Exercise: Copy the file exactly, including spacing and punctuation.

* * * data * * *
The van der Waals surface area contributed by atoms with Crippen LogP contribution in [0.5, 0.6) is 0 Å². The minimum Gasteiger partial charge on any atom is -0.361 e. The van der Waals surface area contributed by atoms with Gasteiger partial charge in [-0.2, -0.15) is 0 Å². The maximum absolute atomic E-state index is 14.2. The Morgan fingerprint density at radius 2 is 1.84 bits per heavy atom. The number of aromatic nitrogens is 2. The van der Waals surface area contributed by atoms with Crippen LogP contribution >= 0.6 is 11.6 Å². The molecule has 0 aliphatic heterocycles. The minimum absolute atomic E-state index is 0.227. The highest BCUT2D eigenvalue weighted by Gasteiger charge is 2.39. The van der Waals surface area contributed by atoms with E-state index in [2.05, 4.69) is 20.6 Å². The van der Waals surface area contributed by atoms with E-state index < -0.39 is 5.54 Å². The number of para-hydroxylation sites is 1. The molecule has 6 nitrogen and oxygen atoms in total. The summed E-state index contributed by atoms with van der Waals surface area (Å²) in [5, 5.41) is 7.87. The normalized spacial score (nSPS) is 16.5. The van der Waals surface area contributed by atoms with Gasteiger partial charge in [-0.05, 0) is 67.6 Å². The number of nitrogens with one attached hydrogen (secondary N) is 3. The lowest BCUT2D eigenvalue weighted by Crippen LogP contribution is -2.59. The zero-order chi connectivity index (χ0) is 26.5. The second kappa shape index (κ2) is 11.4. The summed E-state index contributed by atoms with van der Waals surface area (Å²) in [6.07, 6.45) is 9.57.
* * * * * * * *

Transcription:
The van der Waals surface area contributed by atoms with Crippen LogP contribution in [0.5, 0.6) is 0 Å². The minimum Gasteiger partial charge on any atom is -0.361 e. The van der Waals surface area contributed by atoms with Gasteiger partial charge in [-0.2, -0.15) is 0 Å². The maximum absolute atomic E-state index is 14.2. The Morgan fingerprint density at radius 2 is 1.84 bits per heavy atom. The number of aromatic nitrogens is 2. The van der Waals surface area contributed by atoms with Crippen LogP contribution >= 0.6 is 11.6 Å². The molecule has 0 aliphatic heterocycles. The minimum absolute atomic E-state index is 0.227. The highest BCUT2D eigenvalue weighted by Gasteiger charge is 2.39. The van der Waals surface area contributed by atoms with E-state index in [2.05, 4.69) is 20.6 Å². The van der Waals surface area contributed by atoms with E-state index < -0.39 is 5.54 Å². The number of para-hydroxylation sites is 1. The molecule has 6 nitrogen and oxygen atoms in total. The summed E-state index contributed by atoms with van der Waals surface area (Å²) in [5, 5.41) is 7.87. The normalized spacial score (nSPS) is 16.5. The van der Waals surface area contributed by atoms with Gasteiger partial charge in [-0.05, 0) is 67.6 Å². The number of nitrogens with one attached hydrogen (secondary N) is 3. The lowest BCUT2D eigenvalue weighted by Crippen LogP contribution is -2.59. The zero-order chi connectivity index (χ0) is 26.5. The second kappa shape index (κ2) is 11.4. The summed E-state index contributed by atoms with van der Waals surface area (Å²) in [6.07, 6.45) is 9.57.